The National Monument, or "Monas" as it is popularly called, is one of the monuments built during the Sukarno era of fierce nationalism. The top of the National Monument (Monas) is Freedom Square. It stands for the people's determination to achieve freedom and the crowning of their efforts in the Proclamation of Independence in August 1945.
The 137-meter tall marble obelisk is topped with a flame coated with 35 kg of gold. The base houses a historical museum and a hall for meditations. The monument is open to the public and upon request the lift can carry visitors to the top, which offers a bird's eye view on the city and the sea.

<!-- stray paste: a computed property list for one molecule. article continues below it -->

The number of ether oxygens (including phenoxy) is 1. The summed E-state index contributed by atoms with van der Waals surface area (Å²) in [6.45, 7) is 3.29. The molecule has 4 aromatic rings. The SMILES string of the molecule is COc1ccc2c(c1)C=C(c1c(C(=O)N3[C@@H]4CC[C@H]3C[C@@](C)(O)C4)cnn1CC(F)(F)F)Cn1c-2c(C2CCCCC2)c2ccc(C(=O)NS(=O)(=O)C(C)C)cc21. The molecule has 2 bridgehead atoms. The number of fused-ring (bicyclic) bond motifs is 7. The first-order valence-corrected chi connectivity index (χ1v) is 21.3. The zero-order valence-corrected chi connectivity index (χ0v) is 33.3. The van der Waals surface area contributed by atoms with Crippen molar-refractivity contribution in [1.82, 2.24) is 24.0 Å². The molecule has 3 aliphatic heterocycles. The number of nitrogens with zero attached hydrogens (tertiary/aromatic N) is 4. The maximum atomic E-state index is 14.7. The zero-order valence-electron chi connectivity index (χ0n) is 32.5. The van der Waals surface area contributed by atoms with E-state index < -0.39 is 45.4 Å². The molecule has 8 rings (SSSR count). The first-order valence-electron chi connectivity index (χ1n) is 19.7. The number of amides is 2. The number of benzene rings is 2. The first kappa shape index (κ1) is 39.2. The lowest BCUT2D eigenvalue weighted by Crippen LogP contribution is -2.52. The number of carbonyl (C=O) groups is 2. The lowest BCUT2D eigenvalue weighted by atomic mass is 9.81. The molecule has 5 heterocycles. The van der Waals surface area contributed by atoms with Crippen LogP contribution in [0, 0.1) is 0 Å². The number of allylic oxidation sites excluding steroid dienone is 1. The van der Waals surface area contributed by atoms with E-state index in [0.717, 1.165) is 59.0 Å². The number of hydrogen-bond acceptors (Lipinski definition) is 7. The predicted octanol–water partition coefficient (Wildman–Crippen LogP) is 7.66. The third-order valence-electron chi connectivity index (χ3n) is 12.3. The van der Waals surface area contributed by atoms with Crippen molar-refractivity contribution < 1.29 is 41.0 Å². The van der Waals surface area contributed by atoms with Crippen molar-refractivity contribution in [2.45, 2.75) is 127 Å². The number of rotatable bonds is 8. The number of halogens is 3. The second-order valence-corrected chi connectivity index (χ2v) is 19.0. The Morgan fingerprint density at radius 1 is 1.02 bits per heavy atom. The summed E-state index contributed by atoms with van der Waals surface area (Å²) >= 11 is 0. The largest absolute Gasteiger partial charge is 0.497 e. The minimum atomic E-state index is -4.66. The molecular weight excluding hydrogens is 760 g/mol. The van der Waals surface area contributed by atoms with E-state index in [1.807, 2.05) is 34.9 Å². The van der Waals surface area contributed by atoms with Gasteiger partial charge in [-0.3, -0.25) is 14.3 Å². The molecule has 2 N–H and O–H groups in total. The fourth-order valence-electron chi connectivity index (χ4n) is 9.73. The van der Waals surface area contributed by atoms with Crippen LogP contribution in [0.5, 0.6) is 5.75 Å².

Go early to beat the crowds and the haze. It is easy for the less physically able as lifts take visitors to the top. The diorama exhibition in the basement gives such a distorted view of Indonesian history - thanks to the dictator Suharto wanting to brainwash the nation - it's amusing. This imposing obelisk is Jakarta's most famous landmark. Construction started in 1961 under President Soekarno but was not completed until 1975, under President Soeharto. The monument houses a couple of museums. The Freedom Hall depicts Indonesia's struggle for independence through a series of dioramas, whereas the Hall of Contemplation displays the original Declaration of Independence document and a recording of the speech. An elevator takes one to the observation platform, which commands a bird's-eye view of the cityscape.